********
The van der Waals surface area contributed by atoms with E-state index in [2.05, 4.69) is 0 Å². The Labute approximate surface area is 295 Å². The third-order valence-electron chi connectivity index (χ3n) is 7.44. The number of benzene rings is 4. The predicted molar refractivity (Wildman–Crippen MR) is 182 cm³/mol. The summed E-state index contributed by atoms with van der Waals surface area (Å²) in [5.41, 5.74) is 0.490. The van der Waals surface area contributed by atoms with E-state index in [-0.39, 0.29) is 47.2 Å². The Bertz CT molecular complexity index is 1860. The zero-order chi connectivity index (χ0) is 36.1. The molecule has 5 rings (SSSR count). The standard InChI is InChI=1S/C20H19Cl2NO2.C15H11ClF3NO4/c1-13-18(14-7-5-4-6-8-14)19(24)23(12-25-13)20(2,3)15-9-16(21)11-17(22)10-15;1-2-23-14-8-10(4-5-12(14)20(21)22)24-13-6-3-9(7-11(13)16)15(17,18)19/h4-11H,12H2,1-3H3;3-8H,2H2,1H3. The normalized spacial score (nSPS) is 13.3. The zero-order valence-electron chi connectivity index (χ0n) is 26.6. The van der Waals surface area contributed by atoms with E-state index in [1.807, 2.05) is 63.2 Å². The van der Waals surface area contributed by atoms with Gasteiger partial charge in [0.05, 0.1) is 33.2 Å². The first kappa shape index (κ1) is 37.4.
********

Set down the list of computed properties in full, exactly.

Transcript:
The van der Waals surface area contributed by atoms with E-state index in [2.05, 4.69) is 0 Å². The Labute approximate surface area is 295 Å². The third-order valence-electron chi connectivity index (χ3n) is 7.44. The number of benzene rings is 4. The predicted molar refractivity (Wildman–Crippen MR) is 182 cm³/mol. The summed E-state index contributed by atoms with van der Waals surface area (Å²) in [5.41, 5.74) is 0.490. The van der Waals surface area contributed by atoms with E-state index in [-0.39, 0.29) is 47.2 Å². The Bertz CT molecular complexity index is 1860. The zero-order chi connectivity index (χ0) is 36.1. The molecule has 5 rings (SSSR count). The standard InChI is InChI=1S/C20H19Cl2NO2.C15H11ClF3NO4/c1-13-18(14-7-5-4-6-8-14)19(24)23(12-25-13)20(2,3)15-9-16(21)11-17(22)10-15;1-2-23-14-8-10(4-5-12(14)20(21)22)24-13-6-3-9(7-11(13)16)15(17,18)19/h4-11H,12H2,1-3H3;3-8H,2H2,1H3. The normalized spacial score (nSPS) is 13.3. The zero-order valence-electron chi connectivity index (χ0n) is 26.6. The van der Waals surface area contributed by atoms with E-state index in [1.807, 2.05) is 63.2 Å². The van der Waals surface area contributed by atoms with Gasteiger partial charge in [0.05, 0.1) is 33.2 Å². The first kappa shape index (κ1) is 37.4.